- Fragments of lead ammunition in abandoned animal carcasses may be poisoning Africa’s vultures, a new study has found.
- Researchers found elevated blood lead levels among vultures in hunting areas and during hunting season in Botswana.
- This study adds to the growing evidence from around the world that identifies lead ammunition as a problem for a number of bird species.
- South African hunters are sympathetic to vultures but oppose a total ban on lead ammunition, citing the cost and availability of lead-free alternatives.
Lead bullet fragments in animal carcasses left behind by game hunters could be poisoning vultures in Botswana, according to a new study that echoes similar findings from elsewhere around the world.
The African white-backed vulture (Gyps africanus) is already under grave threat. Its populations have declined by as much as 90 percent across much of its range, and the species is now classified as critically endangered on the IUCN Red List. Much of the catastrophic decline has come from the vultures consuming poisoned carcasses left behind by poachers wanting to prevent the birds from drawing attention to the animals they kill, or by pastoralists intending to kill predators to protect their livestock.
A new study published in Science of the Total Environment now suggests that vultures face yet another threat: poisoning from lead ammunition.
‘No other logical explanation’
Hunting wildlife, both for meat and sport, has long been a popular pursuit across the southern African nations. Botswana was considered a premier game-hunting destination prior to the ban of all hunting on state-owned land in 2014. Hunters often leave the internal organs of carcasses, known as gut piles, or even entire carcasses out in the bush. This poses a problem for the vultures, scientists say.
“Hunting is such a huge industry in Africa which led us to investigate whether vulture populations in Africa could be at risk of poisoning from ingesting spent ammunition,” said lead author Rebecca Garbett, a researcher with the non-profit Raptors Botswana and a doctoral student at the University of Cape Town, South Africa. “When an animal is shot, the lead bullet will release fragments widely throughout the carcass. Vultures can then ingest fragments while they are feeding.”
To assess the possible risk of lead poisoning from ammunition, Garbett and her team captured and drew blood from 566 vultures at 15 locations, in both hunting and non-hunting areas across Botswana, between 2012 and 2015. The researchers did this all year round to see if blood lead levels changed between the hunting season, from April to November, and the non-hunting season, from December to March.
“Thirty percent of almost 600 white-backed vultures that we tested had elevated blood lead levels above what could be considered background exposure,” Garbett said.
The team also found some distinct patterns: vultures that had been captured from hunting areas had higher blood lead levels than those captured from non-hunting areas. Moreover, vultures captured during hunting season had higher blood lead levels than those captured outside of hunting season. The researchers say these results suggest that lead ammunition is likely responsible for the vultures’ elevated blood lead levels.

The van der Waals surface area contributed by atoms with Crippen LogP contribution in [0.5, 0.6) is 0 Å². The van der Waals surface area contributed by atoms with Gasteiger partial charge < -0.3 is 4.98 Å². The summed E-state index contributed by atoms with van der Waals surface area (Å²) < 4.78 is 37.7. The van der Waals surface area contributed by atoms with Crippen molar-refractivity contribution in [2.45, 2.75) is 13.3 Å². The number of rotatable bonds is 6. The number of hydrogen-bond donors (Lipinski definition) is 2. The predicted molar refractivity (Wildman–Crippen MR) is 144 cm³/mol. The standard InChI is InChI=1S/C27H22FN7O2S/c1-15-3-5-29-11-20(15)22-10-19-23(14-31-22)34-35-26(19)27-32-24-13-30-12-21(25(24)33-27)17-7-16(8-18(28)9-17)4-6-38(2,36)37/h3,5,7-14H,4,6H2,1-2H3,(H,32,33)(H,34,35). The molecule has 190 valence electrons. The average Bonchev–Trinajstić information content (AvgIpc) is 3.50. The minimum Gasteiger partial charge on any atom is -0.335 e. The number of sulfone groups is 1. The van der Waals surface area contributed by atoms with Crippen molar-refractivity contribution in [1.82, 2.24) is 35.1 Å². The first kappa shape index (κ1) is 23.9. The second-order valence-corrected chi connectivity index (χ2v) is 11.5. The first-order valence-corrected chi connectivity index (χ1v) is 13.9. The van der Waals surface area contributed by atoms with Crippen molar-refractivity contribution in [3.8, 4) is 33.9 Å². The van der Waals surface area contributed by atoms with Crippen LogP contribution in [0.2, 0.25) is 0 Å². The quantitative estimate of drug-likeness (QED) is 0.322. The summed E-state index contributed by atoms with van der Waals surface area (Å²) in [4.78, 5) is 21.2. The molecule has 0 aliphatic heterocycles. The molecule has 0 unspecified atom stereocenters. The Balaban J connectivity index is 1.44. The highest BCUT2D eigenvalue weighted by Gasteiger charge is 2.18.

“There is no other logical explanation for this pattern, other than these higher levels were linked to lead ammunition associated with hunting,” said co-author Arjun Amar, a conservation biologist at the University of Cape Town, who oversaw the study.
Vinny Naidoo, a professor of veterinary pharmacology at the University of Pretoria, South Africa, who was not involved in the study, agreed that lead poisoning could be affecting vultures.
“Lead is a neurological toxin and commonly affects the brain,” Naidoo said. “The most common clinical signs are weakness, stargazing, blindness, seizures, depression and inability to walk.”
Lead can also affect vultures in less visible ways, such as reduced breeding success with infertile eggs, and weak or abnormal chicks, he added.
However, Naidoo cautioned against stating definitively that ammunition was the only source of the vultures’ high blood lead levels.
There is “certainly a strong causal link,” Naidoo said. But it could be argued that there are factors other than lead ammunition that may be poisoning vultures, he added.
Where’s the lead from?
One finding that Garbett’s team did not expect was that blood lead levels of vultures in both hunting and non-hunting areas increased after the 2014 hunting ban. The researchers think this increase can be explained by the vultures feeding on carcasses in private game farms where hunting still continues (the 2014 ban applies only to state-owned land) or by a possible increase in illegal hunting after the ban.
According to Naidoo, the high blood lead levels post-ban could also indicate that there were other potential sources of lead besides ammunition. In a study published in 2016, Naidoo and other researchers concluded that environmental factors explained some of the elevated blood lead levels in three African vulture species that his team examined in South Africa. One factor he identified was high level of lead in soil from leaded fuels regularly used in South Africa until 2006. There was still a proportion of lead poisoning the research team was unable to account for, but they said it could be explained by leaded ammunition.
One challenge in pinpointing the source of lead in the blood of vultures is that the birds range widely.
“For Lappet-faced vultures [Torgos tracheliotos] that were tagged in Botswana we know they spent time in all of the five countries surrounding Botswana,” Amar said. These are Namibia, South Africa, Zimbabwe, Zambia and Angola.
When vultures cover such a wide area, proving conclusively that lead ammunition is the leading cause of increased lead levels in the birds’ blood can be challenging.
“Nonetheless, I’m convinced that leaded bullets are a problem,” Naidoo said.
A widespread problem
The findings square with similar research done elsewhere.
“This is an expected result because it has been found in many other areas around the world,” said Rafael Mateo, a toxicology expert from the Institute for Game and Wildlife Research (IREC) in Spain.
In the U.S., for example, conservationists have been concerned since the 1930s about waterfowl being poisoned by lead shot. Shotguns commonly used for hunting waterfowl fire cartridges that contain tiny lead pellets known as shot. When hunters fire over water, a large amount of shot inevitably enters the water. Many waterfowl swallow small, hard pebbles to grind up food in their gizzards, and the birds that mistake the shot for pebbles then become exposed to lead poisoning. Lead ammunition is now a widely accepted threat to waterfowl around the globe, by hunters and conservationists alike.